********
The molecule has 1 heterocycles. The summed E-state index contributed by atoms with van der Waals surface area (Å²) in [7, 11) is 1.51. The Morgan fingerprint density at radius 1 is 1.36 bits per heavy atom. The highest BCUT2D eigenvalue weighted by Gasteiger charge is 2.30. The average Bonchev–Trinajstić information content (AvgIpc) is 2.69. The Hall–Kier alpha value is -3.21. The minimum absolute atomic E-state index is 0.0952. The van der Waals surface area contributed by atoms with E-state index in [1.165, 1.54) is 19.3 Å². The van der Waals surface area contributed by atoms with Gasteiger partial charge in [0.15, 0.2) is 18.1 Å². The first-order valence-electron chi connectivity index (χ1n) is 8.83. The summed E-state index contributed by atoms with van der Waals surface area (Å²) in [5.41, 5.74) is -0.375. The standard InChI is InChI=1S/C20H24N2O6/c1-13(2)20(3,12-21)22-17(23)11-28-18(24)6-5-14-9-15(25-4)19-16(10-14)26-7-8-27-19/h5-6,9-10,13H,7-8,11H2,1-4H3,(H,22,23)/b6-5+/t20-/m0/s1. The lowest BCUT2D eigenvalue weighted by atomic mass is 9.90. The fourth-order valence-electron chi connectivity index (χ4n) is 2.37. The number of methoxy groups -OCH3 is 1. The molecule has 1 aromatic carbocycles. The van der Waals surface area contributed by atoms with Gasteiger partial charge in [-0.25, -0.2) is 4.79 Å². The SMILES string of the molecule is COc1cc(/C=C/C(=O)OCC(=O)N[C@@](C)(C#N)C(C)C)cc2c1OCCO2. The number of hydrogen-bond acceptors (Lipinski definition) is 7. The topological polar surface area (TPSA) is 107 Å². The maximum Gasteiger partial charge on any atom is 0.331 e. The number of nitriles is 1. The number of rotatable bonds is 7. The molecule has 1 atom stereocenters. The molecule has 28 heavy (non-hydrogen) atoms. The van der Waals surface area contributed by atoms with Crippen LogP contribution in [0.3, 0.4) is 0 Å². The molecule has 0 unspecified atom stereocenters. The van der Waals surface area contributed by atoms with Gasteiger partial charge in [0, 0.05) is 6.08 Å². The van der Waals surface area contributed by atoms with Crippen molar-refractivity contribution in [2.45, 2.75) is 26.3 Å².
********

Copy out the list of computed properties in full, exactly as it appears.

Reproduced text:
The molecule has 1 heterocycles. The summed E-state index contributed by atoms with van der Waals surface area (Å²) in [7, 11) is 1.51. The Morgan fingerprint density at radius 1 is 1.36 bits per heavy atom. The highest BCUT2D eigenvalue weighted by Gasteiger charge is 2.30. The average Bonchev–Trinajstić information content (AvgIpc) is 2.69. The Hall–Kier alpha value is -3.21. The minimum absolute atomic E-state index is 0.0952. The van der Waals surface area contributed by atoms with E-state index in [1.165, 1.54) is 19.3 Å². The van der Waals surface area contributed by atoms with Gasteiger partial charge in [0.15, 0.2) is 18.1 Å². The first-order valence-electron chi connectivity index (χ1n) is 8.83. The summed E-state index contributed by atoms with van der Waals surface area (Å²) in [5.41, 5.74) is -0.375. The standard InChI is InChI=1S/C20H24N2O6/c1-13(2)20(3,12-21)22-17(23)11-28-18(24)6-5-14-9-15(25-4)19-16(10-14)26-7-8-27-19/h5-6,9-10,13H,7-8,11H2,1-4H3,(H,22,23)/b6-5+/t20-/m0/s1. The lowest BCUT2D eigenvalue weighted by atomic mass is 9.90. The fourth-order valence-electron chi connectivity index (χ4n) is 2.37. The number of methoxy groups -OCH3 is 1. The molecule has 1 aromatic carbocycles. The van der Waals surface area contributed by atoms with Gasteiger partial charge in [-0.25, -0.2) is 4.79 Å². The SMILES string of the molecule is COc1cc(/C=C/C(=O)OCC(=O)N[C@@](C)(C#N)C(C)C)cc2c1OCCO2. The number of hydrogen-bond acceptors (Lipinski definition) is 7. The topological polar surface area (TPSA) is 107 Å². The maximum Gasteiger partial charge on any atom is 0.331 e. The number of nitriles is 1. The number of rotatable bonds is 7. The molecule has 1 atom stereocenters. The molecule has 28 heavy (non-hydrogen) atoms. The van der Waals surface area contributed by atoms with Crippen LogP contribution in [0.3, 0.4) is 0 Å². The molecule has 0 unspecified atom stereocenters. The van der Waals surface area contributed by atoms with Gasteiger partial charge in [0, 0.05) is 6.08 Å². The van der Waals surface area contributed by atoms with Crippen molar-refractivity contribution in [2.45, 2.75) is 26.3 Å².